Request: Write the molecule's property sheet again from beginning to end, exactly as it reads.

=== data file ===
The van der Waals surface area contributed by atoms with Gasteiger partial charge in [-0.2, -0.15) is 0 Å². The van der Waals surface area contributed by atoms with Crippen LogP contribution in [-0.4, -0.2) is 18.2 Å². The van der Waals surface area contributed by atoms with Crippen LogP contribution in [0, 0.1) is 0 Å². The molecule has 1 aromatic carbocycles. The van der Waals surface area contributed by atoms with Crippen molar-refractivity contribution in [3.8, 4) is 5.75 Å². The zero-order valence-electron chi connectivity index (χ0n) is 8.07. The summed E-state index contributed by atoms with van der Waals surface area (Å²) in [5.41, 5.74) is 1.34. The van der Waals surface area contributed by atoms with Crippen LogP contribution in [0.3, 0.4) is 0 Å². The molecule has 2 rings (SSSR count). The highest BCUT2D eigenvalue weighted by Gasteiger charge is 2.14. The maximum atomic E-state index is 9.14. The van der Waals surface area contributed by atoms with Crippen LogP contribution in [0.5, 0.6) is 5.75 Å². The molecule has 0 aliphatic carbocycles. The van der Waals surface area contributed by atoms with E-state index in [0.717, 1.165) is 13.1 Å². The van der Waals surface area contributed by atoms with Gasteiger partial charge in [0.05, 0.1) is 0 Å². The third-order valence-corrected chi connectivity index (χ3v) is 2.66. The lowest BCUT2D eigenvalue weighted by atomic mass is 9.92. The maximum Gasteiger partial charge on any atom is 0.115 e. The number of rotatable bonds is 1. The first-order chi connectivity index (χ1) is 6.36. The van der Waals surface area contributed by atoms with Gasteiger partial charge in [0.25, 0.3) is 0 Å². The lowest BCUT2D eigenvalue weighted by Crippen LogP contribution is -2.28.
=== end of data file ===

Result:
The van der Waals surface area contributed by atoms with Gasteiger partial charge in [-0.2, -0.15) is 0 Å². The van der Waals surface area contributed by atoms with Crippen LogP contribution in [-0.4, -0.2) is 18.2 Å². The van der Waals surface area contributed by atoms with Crippen LogP contribution in [0, 0.1) is 0 Å². The molecule has 1 aromatic carbocycles. The van der Waals surface area contributed by atoms with Crippen molar-refractivity contribution in [3.8, 4) is 5.75 Å². The zero-order valence-electron chi connectivity index (χ0n) is 8.07. The summed E-state index contributed by atoms with van der Waals surface area (Å²) in [5.41, 5.74) is 1.34. The van der Waals surface area contributed by atoms with Crippen LogP contribution in [0.3, 0.4) is 0 Å². The molecule has 2 rings (SSSR count). The highest BCUT2D eigenvalue weighted by Gasteiger charge is 2.14. The maximum atomic E-state index is 9.14. The van der Waals surface area contributed by atoms with Crippen LogP contribution in [0.5, 0.6) is 5.75 Å². The molecule has 0 aliphatic carbocycles. The van der Waals surface area contributed by atoms with E-state index in [0.717, 1.165) is 13.1 Å². The van der Waals surface area contributed by atoms with Gasteiger partial charge in [0.05, 0.1) is 0 Å². The third-order valence-corrected chi connectivity index (χ3v) is 2.66. The lowest BCUT2D eigenvalue weighted by atomic mass is 9.92. The maximum Gasteiger partial charge on any atom is 0.115 e. The number of rotatable bonds is 1. The first-order chi connectivity index (χ1) is 6.36. The van der Waals surface area contributed by atoms with Gasteiger partial charge in [0.25, 0.3) is 0 Å². The lowest BCUT2D eigenvalue weighted by Crippen LogP contribution is -2.28.